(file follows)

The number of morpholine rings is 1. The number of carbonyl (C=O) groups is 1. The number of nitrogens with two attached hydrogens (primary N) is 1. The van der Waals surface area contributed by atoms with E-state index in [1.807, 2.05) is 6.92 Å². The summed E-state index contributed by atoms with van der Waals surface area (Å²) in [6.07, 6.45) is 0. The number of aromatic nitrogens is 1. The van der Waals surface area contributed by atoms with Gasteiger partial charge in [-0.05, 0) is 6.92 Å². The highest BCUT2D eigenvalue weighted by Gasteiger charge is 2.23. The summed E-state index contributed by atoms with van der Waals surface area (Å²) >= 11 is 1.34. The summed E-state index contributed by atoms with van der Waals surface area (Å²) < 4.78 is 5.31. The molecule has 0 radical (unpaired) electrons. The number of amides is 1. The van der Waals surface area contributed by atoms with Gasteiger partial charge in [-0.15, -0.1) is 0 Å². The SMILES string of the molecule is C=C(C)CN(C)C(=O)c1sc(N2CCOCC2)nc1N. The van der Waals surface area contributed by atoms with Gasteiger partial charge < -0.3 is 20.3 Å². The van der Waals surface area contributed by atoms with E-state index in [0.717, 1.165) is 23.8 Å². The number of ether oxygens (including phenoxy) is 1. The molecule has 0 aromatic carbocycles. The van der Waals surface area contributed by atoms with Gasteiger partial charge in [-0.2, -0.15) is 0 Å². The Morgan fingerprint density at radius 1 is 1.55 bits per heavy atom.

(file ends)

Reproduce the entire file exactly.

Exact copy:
The number of morpholine rings is 1. The number of carbonyl (C=O) groups is 1. The number of nitrogens with two attached hydrogens (primary N) is 1. The van der Waals surface area contributed by atoms with E-state index in [1.807, 2.05) is 6.92 Å². The summed E-state index contributed by atoms with van der Waals surface area (Å²) in [6.07, 6.45) is 0. The number of aromatic nitrogens is 1. The van der Waals surface area contributed by atoms with Gasteiger partial charge in [-0.05, 0) is 6.92 Å². The highest BCUT2D eigenvalue weighted by Gasteiger charge is 2.23. The summed E-state index contributed by atoms with van der Waals surface area (Å²) >= 11 is 1.34. The summed E-state index contributed by atoms with van der Waals surface area (Å²) < 4.78 is 5.31. The molecule has 0 radical (unpaired) electrons. The number of amides is 1. The van der Waals surface area contributed by atoms with Gasteiger partial charge in [-0.15, -0.1) is 0 Å². The SMILES string of the molecule is C=C(C)CN(C)C(=O)c1sc(N2CCOCC2)nc1N. The van der Waals surface area contributed by atoms with Gasteiger partial charge < -0.3 is 20.3 Å². The van der Waals surface area contributed by atoms with E-state index in [0.717, 1.165) is 23.8 Å². The number of ether oxygens (including phenoxy) is 1. The molecule has 0 aromatic carbocycles. The van der Waals surface area contributed by atoms with Gasteiger partial charge in [-0.2, -0.15) is 0 Å². The Morgan fingerprint density at radius 1 is 1.55 bits per heavy atom.